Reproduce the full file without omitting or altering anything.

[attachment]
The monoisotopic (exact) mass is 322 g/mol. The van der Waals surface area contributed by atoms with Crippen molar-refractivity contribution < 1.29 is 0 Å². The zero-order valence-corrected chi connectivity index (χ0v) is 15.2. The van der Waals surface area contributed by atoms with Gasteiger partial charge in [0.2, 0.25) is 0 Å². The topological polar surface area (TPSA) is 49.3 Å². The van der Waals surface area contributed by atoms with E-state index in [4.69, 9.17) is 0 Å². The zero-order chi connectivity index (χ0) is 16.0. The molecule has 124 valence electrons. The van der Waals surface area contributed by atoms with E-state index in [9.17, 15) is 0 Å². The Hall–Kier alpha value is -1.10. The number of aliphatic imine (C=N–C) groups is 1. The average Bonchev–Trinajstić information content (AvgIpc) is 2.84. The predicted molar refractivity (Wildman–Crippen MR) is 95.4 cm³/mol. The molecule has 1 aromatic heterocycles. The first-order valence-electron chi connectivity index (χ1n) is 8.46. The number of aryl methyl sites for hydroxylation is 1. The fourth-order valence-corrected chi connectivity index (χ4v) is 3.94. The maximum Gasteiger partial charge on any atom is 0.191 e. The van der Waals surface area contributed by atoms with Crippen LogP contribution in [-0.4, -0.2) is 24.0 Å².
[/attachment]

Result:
The monoisotopic (exact) mass is 322 g/mol. The van der Waals surface area contributed by atoms with Crippen molar-refractivity contribution < 1.29 is 0 Å². The zero-order valence-corrected chi connectivity index (χ0v) is 15.2. The van der Waals surface area contributed by atoms with Gasteiger partial charge in [0.2, 0.25) is 0 Å². The topological polar surface area (TPSA) is 49.3 Å². The van der Waals surface area contributed by atoms with E-state index in [4.69, 9.17) is 0 Å². The zero-order chi connectivity index (χ0) is 16.0. The molecule has 124 valence electrons. The van der Waals surface area contributed by atoms with E-state index in [9.17, 15) is 0 Å². The Hall–Kier alpha value is -1.10. The number of aliphatic imine (C=N–C) groups is 1. The average Bonchev–Trinajstić information content (AvgIpc) is 2.84. The predicted molar refractivity (Wildman–Crippen MR) is 95.4 cm³/mol. The molecule has 1 aromatic heterocycles. The first-order valence-electron chi connectivity index (χ1n) is 8.46. The number of aryl methyl sites for hydroxylation is 1. The fourth-order valence-corrected chi connectivity index (χ4v) is 3.94. The maximum Gasteiger partial charge on any atom is 0.191 e. The van der Waals surface area contributed by atoms with Crippen LogP contribution in [-0.4, -0.2) is 24.0 Å².